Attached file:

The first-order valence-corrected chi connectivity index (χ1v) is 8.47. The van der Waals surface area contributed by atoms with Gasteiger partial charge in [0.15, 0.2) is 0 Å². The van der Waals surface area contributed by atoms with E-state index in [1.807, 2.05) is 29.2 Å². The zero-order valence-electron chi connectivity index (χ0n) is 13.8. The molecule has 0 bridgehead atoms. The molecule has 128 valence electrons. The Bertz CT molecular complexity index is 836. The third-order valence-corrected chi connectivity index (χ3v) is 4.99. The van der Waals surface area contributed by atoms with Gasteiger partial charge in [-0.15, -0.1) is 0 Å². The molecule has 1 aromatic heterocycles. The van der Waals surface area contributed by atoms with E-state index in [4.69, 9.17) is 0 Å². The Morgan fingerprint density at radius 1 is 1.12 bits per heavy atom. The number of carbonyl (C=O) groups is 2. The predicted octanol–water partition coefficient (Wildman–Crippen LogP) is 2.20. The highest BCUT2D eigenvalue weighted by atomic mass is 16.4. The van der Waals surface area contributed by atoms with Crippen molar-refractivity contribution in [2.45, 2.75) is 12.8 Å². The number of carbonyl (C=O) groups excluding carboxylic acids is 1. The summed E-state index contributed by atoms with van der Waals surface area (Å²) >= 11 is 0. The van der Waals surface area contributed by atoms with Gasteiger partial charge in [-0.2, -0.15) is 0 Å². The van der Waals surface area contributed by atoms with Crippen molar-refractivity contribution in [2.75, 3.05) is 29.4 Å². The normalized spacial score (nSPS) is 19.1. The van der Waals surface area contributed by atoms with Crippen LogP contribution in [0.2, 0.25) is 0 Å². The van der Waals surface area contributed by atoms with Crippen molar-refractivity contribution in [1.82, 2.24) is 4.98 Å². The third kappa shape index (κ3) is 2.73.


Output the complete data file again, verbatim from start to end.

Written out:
The first-order valence-corrected chi connectivity index (χ1v) is 8.47. The van der Waals surface area contributed by atoms with Gasteiger partial charge in [0.15, 0.2) is 0 Å². The van der Waals surface area contributed by atoms with E-state index in [1.807, 2.05) is 29.2 Å². The zero-order valence-electron chi connectivity index (χ0n) is 13.8. The molecule has 0 bridgehead atoms. The molecule has 128 valence electrons. The Bertz CT molecular complexity index is 836. The third-order valence-corrected chi connectivity index (χ3v) is 4.99. The van der Waals surface area contributed by atoms with Gasteiger partial charge in [-0.15, -0.1) is 0 Å². The molecule has 1 aromatic heterocycles. The van der Waals surface area contributed by atoms with E-state index in [4.69, 9.17) is 0 Å². The Morgan fingerprint density at radius 1 is 1.12 bits per heavy atom. The number of carbonyl (C=O) groups is 2. The predicted octanol–water partition coefficient (Wildman–Crippen LogP) is 2.20. The highest BCUT2D eigenvalue weighted by atomic mass is 16.4. The van der Waals surface area contributed by atoms with Crippen molar-refractivity contribution in [2.45, 2.75) is 12.8 Å². The number of carbonyl (C=O) groups excluding carboxylic acids is 1. The summed E-state index contributed by atoms with van der Waals surface area (Å²) >= 11 is 0. The van der Waals surface area contributed by atoms with Gasteiger partial charge in [-0.2, -0.15) is 0 Å². The van der Waals surface area contributed by atoms with Crippen molar-refractivity contribution in [2.75, 3.05) is 29.4 Å². The normalized spacial score (nSPS) is 19.1. The van der Waals surface area contributed by atoms with Crippen LogP contribution in [0.2, 0.25) is 0 Å². The van der Waals surface area contributed by atoms with Crippen molar-refractivity contribution in [1.82, 2.24) is 4.98 Å². The third kappa shape index (κ3) is 2.73.